Give me courage, a pillar of flame, as I begin to follow you on the pilgrim way. Create a calm and glowing centre within me that I may resist the cruelties of those who seem to love me. May I be firm in refusing all collusion. May I be harmed no more. Keep me steady when I arouse unresolved conflicts in others, for you love them as much as you love me. Loose my chains in the dungeons, and free them from their prisons too.
From Out of the Silence by Jim Cotter
Coda to Psalm 120
The Guardian has a lengthy interview today with Orlando Crux, the Puerto Rican boxer who came out as gay recently. The interview is reported on both the front and back pages. I read it immediately after reading Jim Cotter’s prayer this morning.
Donald McRae, who conducted the interview, says Cruz first needed to explain the far harder struggle he had finally won over fear and prejudice compared with the battle in the boxing ring. “I decided to be free” said Orlando Cruz. “They can’t hurt me now. I am relaxed. I feel so happy.”
“I have been living with this thorn inside me. I wanted to take it out of me so I could have peace within myself. People have died because of this. I was sad and angry a long time because there are two doors to death on this one issue. There is suicidal death – when a gay man cannot stand being unaccepted and takes his own life. And there is homophobic murder. In both these situations I want to be a force for change.
“I have been hiding this secret for such a long time. Now there is no secret. There is only truth.”
Fifty years ago, in April 1962, Emile Griffith and Benny Paret were preparing to fight for the third time. At the weigh in Paret taunted Griffith, calling him a maricon. Griffith was so incensed that he pummeled Paret ruthlessly in the last round. Paret fell into a coma and died 10 days later. Griffith was haunted for decades afterwards. He was indeed gay but only years later was he able to admit to being bisexual.
Before he succumbed to dementia, Griffith had said: “I kill a man and most people forgive me. However, I love a man and many say this makes me an evil person.”
Yesterday afternoon I met David Kuria from Kenya again. We sat and drank lager for an hour in the Westminster Arms next to the Methodist Central Hall. David is a gay man who is at ease with himself and his sexuality. We were at ease drinking together in a London bar. The bar where we last met and drank beer in Nairobi has been closed since I was there, reducing the number of places where LGBTI Kenyans can meet in a reasonably safe environment.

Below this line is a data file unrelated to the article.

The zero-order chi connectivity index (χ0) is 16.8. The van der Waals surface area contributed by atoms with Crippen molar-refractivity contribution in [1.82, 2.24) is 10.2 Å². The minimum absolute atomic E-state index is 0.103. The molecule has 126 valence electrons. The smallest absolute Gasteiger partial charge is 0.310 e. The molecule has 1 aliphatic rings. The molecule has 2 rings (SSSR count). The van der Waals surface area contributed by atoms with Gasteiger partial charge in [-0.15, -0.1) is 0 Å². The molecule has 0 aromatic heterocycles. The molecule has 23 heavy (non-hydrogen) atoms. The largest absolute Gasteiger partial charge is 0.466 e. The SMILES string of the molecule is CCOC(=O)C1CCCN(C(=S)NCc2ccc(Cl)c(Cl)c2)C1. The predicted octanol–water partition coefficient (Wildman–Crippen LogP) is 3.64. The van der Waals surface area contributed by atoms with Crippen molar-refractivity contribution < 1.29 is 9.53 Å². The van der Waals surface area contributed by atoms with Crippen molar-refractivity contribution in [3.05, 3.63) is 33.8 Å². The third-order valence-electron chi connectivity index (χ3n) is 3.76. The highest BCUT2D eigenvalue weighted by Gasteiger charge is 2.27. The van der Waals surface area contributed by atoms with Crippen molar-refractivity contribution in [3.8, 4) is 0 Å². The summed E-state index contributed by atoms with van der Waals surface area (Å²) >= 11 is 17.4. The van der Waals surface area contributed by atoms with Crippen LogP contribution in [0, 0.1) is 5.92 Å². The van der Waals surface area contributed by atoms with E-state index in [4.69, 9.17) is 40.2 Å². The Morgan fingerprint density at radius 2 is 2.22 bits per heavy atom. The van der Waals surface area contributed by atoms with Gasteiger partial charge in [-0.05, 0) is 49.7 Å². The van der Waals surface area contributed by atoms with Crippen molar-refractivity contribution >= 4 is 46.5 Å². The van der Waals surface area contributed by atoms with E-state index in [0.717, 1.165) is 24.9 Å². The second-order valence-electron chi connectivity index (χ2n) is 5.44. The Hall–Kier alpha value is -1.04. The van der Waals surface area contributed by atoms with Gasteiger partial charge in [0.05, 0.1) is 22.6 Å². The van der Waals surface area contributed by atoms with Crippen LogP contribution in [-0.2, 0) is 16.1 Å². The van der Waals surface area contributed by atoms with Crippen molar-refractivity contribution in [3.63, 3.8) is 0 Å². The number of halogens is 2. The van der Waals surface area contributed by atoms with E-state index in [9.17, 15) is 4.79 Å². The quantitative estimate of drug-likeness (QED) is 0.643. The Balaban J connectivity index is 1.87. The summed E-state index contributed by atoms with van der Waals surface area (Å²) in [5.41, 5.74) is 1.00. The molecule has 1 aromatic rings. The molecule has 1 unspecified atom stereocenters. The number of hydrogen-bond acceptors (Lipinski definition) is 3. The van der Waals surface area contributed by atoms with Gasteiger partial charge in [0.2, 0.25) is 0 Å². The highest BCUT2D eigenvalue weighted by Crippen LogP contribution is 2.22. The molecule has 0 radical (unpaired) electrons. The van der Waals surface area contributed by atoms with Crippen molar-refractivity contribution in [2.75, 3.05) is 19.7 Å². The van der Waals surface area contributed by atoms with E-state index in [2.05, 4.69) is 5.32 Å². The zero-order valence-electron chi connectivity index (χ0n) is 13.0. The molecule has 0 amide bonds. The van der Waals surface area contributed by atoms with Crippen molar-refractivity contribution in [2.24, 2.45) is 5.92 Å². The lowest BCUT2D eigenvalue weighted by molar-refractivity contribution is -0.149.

Orlando and David are among the many LGB&T people, Christian and non-Christian, who are following the pilgrim way of truth, love and transparency. David is a remarkably gentle, transparent, Christian gay man.
Both David and Orlando have freed themselves from the chains which had imprisoned them – David many years ago. They live transformed lives, confident in their identity as gay men.
From a calm and glowing centre, supporters of Changing Attitude in various countries attempt to avoid collusion with the powers that wish to chain and imprison us.
This afternoon, members of Changing Attitude Kenya have arrived in Mtwapa, north of Mombasa, in preparation for their meeting with Bishop Kalu tomorrow. Bishop Kalu has thrown off the chains which prevent so many African bishops from seeing their LGB&T brothers and sisters as people created by God who live with a dignity equal to their heterosexual brothers and sisters. Those who do so openly risk their safety and sometimes, their lives.
Against that background, the inability of the Church of England and the House of Bishops to create a space in which it is safe for gay and bisexual bishops to come out and for LGB&T members of many churches to be open about their sexuality for fear of reprisal is a scandal. And once more, Christians are making news for being prejudiced against LGB&T people – bad, very bad news.
May we all live from our calm and glowing centre, following others on the pilgrim path.